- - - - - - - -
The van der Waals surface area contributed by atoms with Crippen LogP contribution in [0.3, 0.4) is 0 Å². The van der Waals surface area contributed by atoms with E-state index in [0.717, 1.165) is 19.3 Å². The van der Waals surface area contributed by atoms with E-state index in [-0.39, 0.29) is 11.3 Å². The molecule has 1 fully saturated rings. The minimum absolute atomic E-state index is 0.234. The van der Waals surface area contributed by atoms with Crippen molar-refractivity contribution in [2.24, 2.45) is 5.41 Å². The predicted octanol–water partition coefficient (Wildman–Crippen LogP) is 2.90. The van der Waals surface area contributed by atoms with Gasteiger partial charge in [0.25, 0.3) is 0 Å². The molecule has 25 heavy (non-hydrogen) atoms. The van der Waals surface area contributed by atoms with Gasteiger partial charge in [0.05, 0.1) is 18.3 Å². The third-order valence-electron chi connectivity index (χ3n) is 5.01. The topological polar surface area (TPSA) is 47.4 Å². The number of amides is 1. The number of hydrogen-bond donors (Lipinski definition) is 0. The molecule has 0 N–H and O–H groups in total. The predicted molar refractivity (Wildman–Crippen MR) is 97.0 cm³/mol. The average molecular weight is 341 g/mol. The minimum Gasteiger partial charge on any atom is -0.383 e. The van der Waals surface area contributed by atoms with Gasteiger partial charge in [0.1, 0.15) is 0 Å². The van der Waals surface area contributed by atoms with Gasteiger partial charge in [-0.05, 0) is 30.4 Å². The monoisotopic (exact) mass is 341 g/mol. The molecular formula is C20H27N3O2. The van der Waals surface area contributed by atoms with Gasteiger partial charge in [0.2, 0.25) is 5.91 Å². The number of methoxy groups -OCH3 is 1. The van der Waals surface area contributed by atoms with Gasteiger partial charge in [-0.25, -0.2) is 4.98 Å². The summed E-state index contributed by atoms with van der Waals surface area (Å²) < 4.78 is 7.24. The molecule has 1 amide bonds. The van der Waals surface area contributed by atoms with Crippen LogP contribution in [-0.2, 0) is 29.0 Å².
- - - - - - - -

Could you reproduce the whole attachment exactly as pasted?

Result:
The van der Waals surface area contributed by atoms with Crippen LogP contribution in [0.3, 0.4) is 0 Å². The van der Waals surface area contributed by atoms with E-state index in [0.717, 1.165) is 19.3 Å². The van der Waals surface area contributed by atoms with E-state index in [-0.39, 0.29) is 11.3 Å². The molecule has 1 fully saturated rings. The minimum absolute atomic E-state index is 0.234. The van der Waals surface area contributed by atoms with Crippen molar-refractivity contribution in [2.24, 2.45) is 5.41 Å². The predicted octanol–water partition coefficient (Wildman–Crippen LogP) is 2.90. The van der Waals surface area contributed by atoms with Gasteiger partial charge in [0.25, 0.3) is 0 Å². The molecule has 25 heavy (non-hydrogen) atoms. The van der Waals surface area contributed by atoms with Gasteiger partial charge in [0.05, 0.1) is 18.3 Å². The third-order valence-electron chi connectivity index (χ3n) is 5.01. The topological polar surface area (TPSA) is 47.4 Å². The number of amides is 1. The number of hydrogen-bond donors (Lipinski definition) is 0. The molecule has 0 N–H and O–H groups in total. The predicted molar refractivity (Wildman–Crippen MR) is 97.0 cm³/mol. The average molecular weight is 341 g/mol. The minimum Gasteiger partial charge on any atom is -0.383 e. The van der Waals surface area contributed by atoms with Gasteiger partial charge in [0.1, 0.15) is 0 Å². The van der Waals surface area contributed by atoms with Gasteiger partial charge in [-0.05, 0) is 30.4 Å². The monoisotopic (exact) mass is 341 g/mol. The molecular formula is C20H27N3O2. The van der Waals surface area contributed by atoms with Gasteiger partial charge in [0.2, 0.25) is 5.91 Å². The number of methoxy groups -OCH3 is 1. The van der Waals surface area contributed by atoms with Gasteiger partial charge in [-0.25, -0.2) is 4.98 Å². The summed E-state index contributed by atoms with van der Waals surface area (Å²) < 4.78 is 7.24. The molecule has 1 amide bonds. The van der Waals surface area contributed by atoms with Crippen LogP contribution in [-0.2, 0) is 29.0 Å².